Post-Tropical Cyclone ELSA (Text)

Post-Tropical Cyclone Elsa Discussion Number  39
NWS National Hurricane Center Miami FL       AL052021
500 PM AST Fri Jul 09 2021
Surface, satellite, and radar data indicate that Elsa's deep 
convection remains limited to a shield north of its center and that 
a front extends through the center of the cyclone. For those 
reasons, Elsa was designated as a post-tropical cyclone at 1800 UTC. 
Surface observations of sustained winds a little above 40 kt were 
reported across portions of southern Massachusetts and the nearby 
waters as Elsa crossed the state, so the intensity estimate remains 
45 kt. 

Elsa is moving quickly just off the northeast coast of the U.S. with 
an initial motion estimate of 040/27 kt. A faster northeastward 
motion is expected tonight and on Saturday while the system remains 
embedded within a deep mid-latitude trough. Very little change was 
made to the NHC track forecast. All available guidance indicates 
that Elsa will gradually weaken during the next couple of days. The 
GFS, ECMWF, and CMC global models now indicate the cyclone will open 
into a trough within the next 48 h or so, and this is reflected in 
the NHC forecast. 
It is estimated that center of Elsa made landfall along the coast of 
Long Island near Southampton around 1430 UTC (10:30 am EDT), and 
again near Watch Hill, Rhode Island near 1615 UTC (12:15 pm EDT). 
Elsa's classification at the time the center crossed the coast will 
be determined in the post-storm analysis. It should also be noted 
that the landfall position had little bearing on the location or 
timing of the strong winds and heavy rain which were well removed 
from the cyclone's center.

Since Elsa is now post-tropical and all coastal tropical storm 
warnings have been discontinued, this is the last NHC advisory.  
Additional information on this system can be found in High Seas 
Forecasts issued by the National Weather Service, under AWIPS 
header NFDHSFAT1, WMO header FZNT01 KWBC, and online at 
Key Messages:
1. As Elsa moves off the coast of Maine through this evening, heavy 
rainfall could lead to considerable flash and urban flooding.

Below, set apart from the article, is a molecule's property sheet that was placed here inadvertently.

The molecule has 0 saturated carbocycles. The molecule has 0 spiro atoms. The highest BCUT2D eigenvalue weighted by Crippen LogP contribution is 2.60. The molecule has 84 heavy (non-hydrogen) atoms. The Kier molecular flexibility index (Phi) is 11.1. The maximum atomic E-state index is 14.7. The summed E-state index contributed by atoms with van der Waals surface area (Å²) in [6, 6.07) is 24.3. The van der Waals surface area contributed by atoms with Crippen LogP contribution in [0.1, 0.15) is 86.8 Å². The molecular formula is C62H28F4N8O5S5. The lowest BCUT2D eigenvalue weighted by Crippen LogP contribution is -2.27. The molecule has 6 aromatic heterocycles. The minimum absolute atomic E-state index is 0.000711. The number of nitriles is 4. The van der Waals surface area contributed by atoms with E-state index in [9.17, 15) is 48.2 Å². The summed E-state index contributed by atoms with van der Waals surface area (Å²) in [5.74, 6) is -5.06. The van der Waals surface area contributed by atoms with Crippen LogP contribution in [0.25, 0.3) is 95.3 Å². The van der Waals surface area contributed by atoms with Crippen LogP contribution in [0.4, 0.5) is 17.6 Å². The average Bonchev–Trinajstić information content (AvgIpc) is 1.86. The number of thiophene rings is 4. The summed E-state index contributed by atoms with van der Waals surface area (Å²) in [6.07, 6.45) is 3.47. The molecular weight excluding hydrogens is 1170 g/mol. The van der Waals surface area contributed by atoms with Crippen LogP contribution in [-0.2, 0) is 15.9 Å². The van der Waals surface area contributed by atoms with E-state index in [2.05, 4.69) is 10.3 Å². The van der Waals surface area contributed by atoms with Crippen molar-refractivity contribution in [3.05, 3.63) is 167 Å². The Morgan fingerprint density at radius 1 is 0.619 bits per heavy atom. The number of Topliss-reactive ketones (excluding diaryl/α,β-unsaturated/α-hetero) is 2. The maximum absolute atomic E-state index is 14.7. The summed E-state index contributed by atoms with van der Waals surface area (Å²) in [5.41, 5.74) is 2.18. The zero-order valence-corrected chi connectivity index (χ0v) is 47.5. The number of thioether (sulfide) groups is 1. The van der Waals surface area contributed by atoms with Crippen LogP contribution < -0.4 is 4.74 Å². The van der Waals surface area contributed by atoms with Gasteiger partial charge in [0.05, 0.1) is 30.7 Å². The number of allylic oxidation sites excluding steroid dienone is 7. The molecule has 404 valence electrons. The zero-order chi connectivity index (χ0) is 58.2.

2. Gusty winds will continue across portions of the southern New 
England coast during the next couple of hours. The post-tropical 
cyclone is also expected to bring gusty winds to portions of 
Atlantic Canada tonight and Saturday.
INIT  09/2100Z 43.0N  69.5W   45 KT  50 MPH...POST-TROPICAL
 12H  10/0600Z 46.2N  64.7W   40 KT  45 MPH...POST-TROP/EXTRATROP
 24H  10/1800Z 50.3N  56.1W   40 KT  45 MPH...POST-TROP/EXTRATROP
 36H  11/0600Z 54.7N  46.0W   35 KT  40 MPH...POST-TROP/EXTRATROP
 48H  11/1800Z...DISSIPATED
Forecaster Zelinsky

Standard version of this page

Alternate Formats
About Alternates - E-Mail Advisories - RSS Feeds

Cyclone Forecasts
Latest Advisory - Past Advisories - About Advisories

Marine Forecasts
Latest Products - About Marine Products

Tools & Data
Satellite Imagery - US Weather Radar - Aircraft Recon - Local Data Archive - Forecast Verification - Deadliest/Costliest/Most Intense

Learn About Hurricanes
Storm Names Wind Scale - Prepare - Climatology - NHC Glossary - NHC Acronyms - Frequently Asked Questions - AOML Hurricane-Research Division

About Us
About NHC - Mission/Vision - Other NCEP Centers - NHC Staff - Visitor Information - NHC Library

Contact Us

NOAA/ National Weather Service
National Centers for Environmental Prediction
National Hurricane Center
11691 SW 17th Street
Miami, Florida, 33165-2149 USA
Privacy Policy
About Us
Career Opportunities
Page last modified: Tuesday, 07-Dec-2021 12:09:09 UTC